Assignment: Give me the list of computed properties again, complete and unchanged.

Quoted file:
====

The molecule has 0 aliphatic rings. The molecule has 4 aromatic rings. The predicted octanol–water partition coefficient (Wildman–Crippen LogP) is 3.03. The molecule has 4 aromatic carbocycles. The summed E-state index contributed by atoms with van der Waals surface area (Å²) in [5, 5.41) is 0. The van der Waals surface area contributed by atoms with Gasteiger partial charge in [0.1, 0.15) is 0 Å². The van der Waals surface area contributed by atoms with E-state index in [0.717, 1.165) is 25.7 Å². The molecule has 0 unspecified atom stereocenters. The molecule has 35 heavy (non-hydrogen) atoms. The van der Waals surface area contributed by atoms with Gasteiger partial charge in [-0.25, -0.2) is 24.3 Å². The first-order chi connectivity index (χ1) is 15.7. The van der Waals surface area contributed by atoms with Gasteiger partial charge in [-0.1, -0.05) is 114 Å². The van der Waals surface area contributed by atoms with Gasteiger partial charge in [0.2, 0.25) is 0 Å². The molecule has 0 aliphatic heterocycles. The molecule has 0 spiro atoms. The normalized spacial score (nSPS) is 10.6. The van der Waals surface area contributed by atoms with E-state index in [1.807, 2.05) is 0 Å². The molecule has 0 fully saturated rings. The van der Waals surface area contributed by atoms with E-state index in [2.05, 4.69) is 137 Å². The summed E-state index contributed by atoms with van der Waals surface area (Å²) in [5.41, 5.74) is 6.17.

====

The molecule has 0 aliphatic rings. The molecule has 4 aromatic rings. The predicted octanol–water partition coefficient (Wildman–Crippen LogP) is 3.03. The molecule has 4 aromatic carbocycles. The summed E-state index contributed by atoms with van der Waals surface area (Å²) in [5, 5.41) is 0. The van der Waals surface area contributed by atoms with Gasteiger partial charge in [0.1, 0.15) is 0 Å². The van der Waals surface area contributed by atoms with E-state index in [0.717, 1.165) is 25.7 Å². The molecule has 0 unspecified atom stereocenters. The molecule has 35 heavy (non-hydrogen) atoms. The van der Waals surface area contributed by atoms with Gasteiger partial charge in [-0.25, -0.2) is 24.3 Å². The first-order chi connectivity index (χ1) is 15.7. The van der Waals surface area contributed by atoms with Gasteiger partial charge in [-0.1, -0.05) is 114 Å². The van der Waals surface area contributed by atoms with Gasteiger partial charge in [0.2, 0.25) is 0 Å². The molecule has 0 aliphatic heterocycles. The molecule has 0 spiro atoms. The normalized spacial score (nSPS) is 10.6. The van der Waals surface area contributed by atoms with E-state index in [1.807, 2.05) is 0 Å². The molecule has 0 fully saturated rings. The van der Waals surface area contributed by atoms with E-state index in [2.05, 4.69) is 137 Å². The summed E-state index contributed by atoms with van der Waals surface area (Å²) in [5.41, 5.74) is 6.17.